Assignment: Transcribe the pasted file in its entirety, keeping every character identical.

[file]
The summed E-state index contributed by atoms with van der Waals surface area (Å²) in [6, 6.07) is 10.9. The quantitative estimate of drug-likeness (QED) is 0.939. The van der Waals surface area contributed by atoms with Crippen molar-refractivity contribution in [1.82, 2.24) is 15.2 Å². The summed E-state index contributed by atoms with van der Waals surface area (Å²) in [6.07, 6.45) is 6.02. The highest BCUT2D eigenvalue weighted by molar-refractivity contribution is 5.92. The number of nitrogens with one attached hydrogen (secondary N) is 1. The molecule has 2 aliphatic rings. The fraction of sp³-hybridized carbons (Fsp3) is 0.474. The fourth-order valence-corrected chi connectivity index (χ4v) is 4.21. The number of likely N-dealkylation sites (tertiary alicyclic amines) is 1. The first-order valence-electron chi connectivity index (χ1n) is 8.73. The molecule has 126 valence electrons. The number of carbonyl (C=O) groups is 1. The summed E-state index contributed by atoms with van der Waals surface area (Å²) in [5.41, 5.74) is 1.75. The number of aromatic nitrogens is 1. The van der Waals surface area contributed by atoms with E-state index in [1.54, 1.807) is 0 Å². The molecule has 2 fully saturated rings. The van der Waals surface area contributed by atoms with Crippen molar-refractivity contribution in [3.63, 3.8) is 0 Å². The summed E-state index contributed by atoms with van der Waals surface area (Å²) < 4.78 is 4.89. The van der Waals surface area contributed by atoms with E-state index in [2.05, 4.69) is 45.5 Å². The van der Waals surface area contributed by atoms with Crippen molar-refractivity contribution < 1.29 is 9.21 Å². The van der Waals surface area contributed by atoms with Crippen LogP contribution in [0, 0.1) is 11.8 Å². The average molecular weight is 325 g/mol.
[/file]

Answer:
The summed E-state index contributed by atoms with van der Waals surface area (Å²) in [6, 6.07) is 10.9. The quantitative estimate of drug-likeness (QED) is 0.939. The van der Waals surface area contributed by atoms with Crippen molar-refractivity contribution in [1.82, 2.24) is 15.2 Å². The summed E-state index contributed by atoms with van der Waals surface area (Å²) in [6.07, 6.45) is 6.02. The highest BCUT2D eigenvalue weighted by molar-refractivity contribution is 5.92. The number of nitrogens with one attached hydrogen (secondary N) is 1. The molecule has 2 aliphatic rings. The fraction of sp³-hybridized carbons (Fsp3) is 0.474. The fourth-order valence-corrected chi connectivity index (χ4v) is 4.21. The number of likely N-dealkylation sites (tertiary alicyclic amines) is 1. The first-order valence-electron chi connectivity index (χ1n) is 8.73. The molecule has 126 valence electrons. The number of carbonyl (C=O) groups is 1. The summed E-state index contributed by atoms with van der Waals surface area (Å²) in [5.41, 5.74) is 1.75. The number of aromatic nitrogens is 1. The van der Waals surface area contributed by atoms with E-state index in [1.54, 1.807) is 0 Å². The molecule has 2 fully saturated rings. The van der Waals surface area contributed by atoms with Crippen molar-refractivity contribution in [3.63, 3.8) is 0 Å². The summed E-state index contributed by atoms with van der Waals surface area (Å²) < 4.78 is 4.89. The van der Waals surface area contributed by atoms with E-state index in [2.05, 4.69) is 45.5 Å². The van der Waals surface area contributed by atoms with Crippen molar-refractivity contribution < 1.29 is 9.21 Å². The van der Waals surface area contributed by atoms with Crippen LogP contribution in [0, 0.1) is 11.8 Å². The average molecular weight is 325 g/mol.